The Iconoclast (?)
It would probably take me forever to be able to say that I had “seen it all” in the world of art. You know the old expression, “just when you thought you’d seen it all,” seems sort of hollow to an art-hungry art historian. Zhan Wang’s installation just knocked my socks off. It’s so amazing and awesome, and yet it’s not the dominant type of his body of work (or “oeuvre”).
|Zhan Wang (born 1962, China), Urban Landscape Buffalo, 2005–2010. Stainless steel pots, pans and kitchen utensils, 67 ½" x 197" x 393 5/8" (171.5 x 500.4 x 999.8 cm). Albright-Knox Art Gallery, Buffalo, New York. © 2017 Zhan Wang. (AK-2840)|
I’m not quite sure that I have ever witnessed an installation that incorporated solely kitchenware to get the subject across. But, what I am sure of is that Zhan’s interpretation of Buffalo, NY (and Fort Erie across the Niagara River) is brilliant! I deluded myself into believing I had pegged Niagara Square in the close-up below, but I’m not staking my art historian badge on it. The installation is so wonderfully complex, and the urban forms that Zhan has emulated in a variety of utensils—I especially like the expressway formed by end-to-end ladles—are absolutely fascinating.
In studying centuries-old traditions of Chinese landscape painting, you learn that one of the keys to a successful landscape—established during the Song Dynasty (960–1279/1280)—is that the painting invites the viewer to take a stroll in the land depicted. Well, that certainly happens for me when I look at this installation by Zhan. I want to take a stroll in these shiny streets!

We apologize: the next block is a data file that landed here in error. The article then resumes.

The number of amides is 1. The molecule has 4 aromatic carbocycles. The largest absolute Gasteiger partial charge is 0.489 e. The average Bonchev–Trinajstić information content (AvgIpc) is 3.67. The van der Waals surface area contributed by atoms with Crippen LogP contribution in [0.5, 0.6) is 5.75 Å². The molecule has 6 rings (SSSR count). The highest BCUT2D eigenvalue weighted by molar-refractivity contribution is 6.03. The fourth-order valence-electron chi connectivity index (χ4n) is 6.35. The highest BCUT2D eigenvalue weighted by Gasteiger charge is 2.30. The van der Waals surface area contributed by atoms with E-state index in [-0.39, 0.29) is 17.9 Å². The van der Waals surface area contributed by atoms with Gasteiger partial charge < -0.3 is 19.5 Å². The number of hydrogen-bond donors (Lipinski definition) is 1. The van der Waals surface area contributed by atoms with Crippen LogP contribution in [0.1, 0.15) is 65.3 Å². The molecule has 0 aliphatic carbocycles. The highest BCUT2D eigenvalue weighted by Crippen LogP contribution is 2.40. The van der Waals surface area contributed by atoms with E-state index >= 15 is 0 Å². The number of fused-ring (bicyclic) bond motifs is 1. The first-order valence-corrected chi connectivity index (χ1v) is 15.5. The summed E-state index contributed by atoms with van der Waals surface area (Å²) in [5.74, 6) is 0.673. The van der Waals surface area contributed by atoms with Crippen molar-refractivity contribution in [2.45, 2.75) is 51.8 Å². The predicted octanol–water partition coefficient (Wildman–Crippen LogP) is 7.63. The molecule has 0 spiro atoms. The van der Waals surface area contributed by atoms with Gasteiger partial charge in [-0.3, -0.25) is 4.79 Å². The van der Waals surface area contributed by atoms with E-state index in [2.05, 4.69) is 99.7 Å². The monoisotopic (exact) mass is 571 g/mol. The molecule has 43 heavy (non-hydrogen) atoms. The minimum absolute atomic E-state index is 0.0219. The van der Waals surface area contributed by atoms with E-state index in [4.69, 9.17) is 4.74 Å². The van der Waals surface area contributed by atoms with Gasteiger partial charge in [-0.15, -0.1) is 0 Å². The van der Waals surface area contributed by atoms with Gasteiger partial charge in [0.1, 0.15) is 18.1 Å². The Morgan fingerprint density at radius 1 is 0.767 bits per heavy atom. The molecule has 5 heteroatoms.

The contrast of old and new, natural and man-made forms is one of the driving forces behind the sculpture of Zhan Wang. Born in Beijing, he learned landscape brush painting at an early age from his grandfather and an uncle, who taught him sketching. He studied sculpture at the China Central Academy of Fine Arts, where he became part of the 85 New Wave movement (1985–1989). This movement was a reaction against social realism espoused by the Communists, and incorporated a wide variety of Western-inspired contemporary art, ranging from traditional imagery of rural Chinese life to groups that espoused Zen-Dada conceptualism. It inspired the development of 79 independent avant-garde artist groups all over China.
Some of Zhan’s most recognizable works are his castings in stainless steel, updating the idea of eroded “scholar’s rocks,” often seen in Chinese painting. This series is entitled Artificial Rock, and like Zhan’s Buffalo installation, Zhan confounds the viewer by translating a traditional subject into a material that is completely opposite reality. Just as scholars believe scholar’s rocks contain the vital energy called qi, there is a definite vitality in Zhan’s pristine arrangement of pots and pans as an American city. I believe the crinkly form in the background of Buffalo is one of Zhan’s Scholar’s Rocks.
Many of the galleries representing Zhan call him an “iconoclast.” Most people would interpret that as someone who objects to images of sacred characters. But I think it also deals with conceptualism, where Zhan as an artist overturns traditionally held beliefs about art forms and subject matter.
|Zhan Wang, Urban Landscape Buffalo, 2005–2010. Albright-Knox Art Gallery, Buffalo, NY. © 2017 Zhan Wang. (AK-2842)|
Correlations to Davis Programs: A Community Connection: 9.5; A Personal Journey: 9.6; A Global Pursuit: 9.5; Beginning Sculpture: 7: Discovering Art History: 17.5